If you are a teenager, then you might be excited to hear this. Studies have shown that chocolate consumption in teenagers might lead to lower levels of body fat.
It showed that adolescents who consumed higher amounts of chocolate had lower body fats levels, compared to adolescents who abstained from chocolate.
A study conducted at the University of Granada in Spain revealed the effects of chocolate consumption on teenagers and found a distinct link between chocolate consumption and low body fat.
The study analyzed records of 1,458 teenagers who were between the ages of 12 and 17. It asked them to complete computer-based questionnaires that asked them to recall what they had eaten during the previous 24 hours or 2 non-consecutive days. The subjects of the study hailed from nine different European countries and the data set is considered to be especially broad.
The conclusions of the study indicated that higher chocolate intake amongest European teenagers was linked with lower levels of total fat and fat around their waist. What made these conclusions especially interesting was that exercise had little to no impact on the results. Results were assessed based on the participants' Body Mass Index, waist circumference, body fat measures and activity levels.
One of the reasons for low body fat levels is that chocolates contain good fats or monounsaturated fats (oleic acid), which reduce the absorption of sugar in the blood stream. That prevents the sudden spike in the body’s insulin level and Insulin is the primary regulator of fat storage. When insulin levels are elevated–either chronically or after a meal– it accumulates fat in the adipose tissues. When insulin levels fall, we release fat and oxidize it for fuel. This is the way chocolate might be working for teenagers.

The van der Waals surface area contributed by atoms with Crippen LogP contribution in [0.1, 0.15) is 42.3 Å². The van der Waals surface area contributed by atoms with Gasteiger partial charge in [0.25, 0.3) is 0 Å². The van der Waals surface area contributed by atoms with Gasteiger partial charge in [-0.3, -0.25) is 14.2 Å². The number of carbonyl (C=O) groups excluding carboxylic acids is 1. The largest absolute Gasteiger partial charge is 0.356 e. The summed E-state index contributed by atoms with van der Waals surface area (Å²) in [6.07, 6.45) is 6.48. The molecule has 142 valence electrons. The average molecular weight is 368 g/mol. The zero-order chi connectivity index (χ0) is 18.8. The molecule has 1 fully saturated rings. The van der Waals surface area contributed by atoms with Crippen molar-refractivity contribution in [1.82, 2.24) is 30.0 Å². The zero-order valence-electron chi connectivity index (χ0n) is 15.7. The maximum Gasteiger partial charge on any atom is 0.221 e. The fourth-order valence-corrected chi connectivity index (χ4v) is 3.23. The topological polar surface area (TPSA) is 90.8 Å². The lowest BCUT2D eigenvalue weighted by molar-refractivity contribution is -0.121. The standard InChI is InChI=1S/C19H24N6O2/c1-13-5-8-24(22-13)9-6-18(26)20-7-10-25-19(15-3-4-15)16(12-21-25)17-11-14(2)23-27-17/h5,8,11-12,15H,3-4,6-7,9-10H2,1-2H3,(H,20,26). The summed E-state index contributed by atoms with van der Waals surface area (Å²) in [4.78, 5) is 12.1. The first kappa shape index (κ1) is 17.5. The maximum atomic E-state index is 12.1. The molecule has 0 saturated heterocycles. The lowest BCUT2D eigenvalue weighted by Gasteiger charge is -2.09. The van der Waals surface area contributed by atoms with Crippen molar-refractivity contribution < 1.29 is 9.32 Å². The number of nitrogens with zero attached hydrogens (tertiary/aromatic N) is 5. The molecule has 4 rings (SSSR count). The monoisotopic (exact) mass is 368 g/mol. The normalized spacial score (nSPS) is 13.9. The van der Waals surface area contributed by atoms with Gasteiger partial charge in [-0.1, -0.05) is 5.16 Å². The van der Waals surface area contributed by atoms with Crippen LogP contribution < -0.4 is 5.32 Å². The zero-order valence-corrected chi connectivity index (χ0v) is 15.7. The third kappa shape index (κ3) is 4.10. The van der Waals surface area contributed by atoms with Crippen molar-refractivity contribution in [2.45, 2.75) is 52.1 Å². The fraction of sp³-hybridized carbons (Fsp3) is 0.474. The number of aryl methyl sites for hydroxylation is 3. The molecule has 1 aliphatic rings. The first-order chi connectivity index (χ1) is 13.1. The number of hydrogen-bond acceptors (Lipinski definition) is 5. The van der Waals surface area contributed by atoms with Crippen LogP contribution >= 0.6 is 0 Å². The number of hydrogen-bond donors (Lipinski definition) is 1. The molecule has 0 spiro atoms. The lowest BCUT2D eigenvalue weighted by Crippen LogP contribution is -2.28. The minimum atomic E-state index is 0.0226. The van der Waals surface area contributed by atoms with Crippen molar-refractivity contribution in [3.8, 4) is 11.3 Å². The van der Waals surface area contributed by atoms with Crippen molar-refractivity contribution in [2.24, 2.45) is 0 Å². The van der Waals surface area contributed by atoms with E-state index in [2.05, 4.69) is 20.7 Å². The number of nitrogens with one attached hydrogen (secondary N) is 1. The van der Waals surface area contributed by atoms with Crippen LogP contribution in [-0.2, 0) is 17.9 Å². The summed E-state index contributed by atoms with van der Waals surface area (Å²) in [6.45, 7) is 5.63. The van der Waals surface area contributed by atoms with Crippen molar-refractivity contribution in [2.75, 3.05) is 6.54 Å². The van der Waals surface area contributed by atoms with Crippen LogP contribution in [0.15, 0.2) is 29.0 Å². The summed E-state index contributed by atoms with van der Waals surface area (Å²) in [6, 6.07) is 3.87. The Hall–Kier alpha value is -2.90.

Not just that, chocolate even contains flavonoids, which are polyphenolic compounds that have various biochemical and antioxidant properties. Flavonoids prevent the cells from the oxidative changes caused by the free radicals. These radicals are normally formed in the body by the process of breathing and from normal environmental contaminants like cigarette smoking. An increase in their production can cause low-density lipoprotein (LDL), also known as "bad" cholesterol, which forms plaque on the artery walls and may lead to cardiovascular diseases.
Chocolates even have an anti-inflammatory affect because they increase the growth of good microbes in the intestine which reduces inflammation. But like every other health food which is processed with sugar, chocolate too should be consumed in control. Enjoy moderate portions of chocolate (e.g., 1 ounce) a few times a week, and don’t forget to eat other flavonoid-rich foods like apples, red wine, tea, onions and cranberries.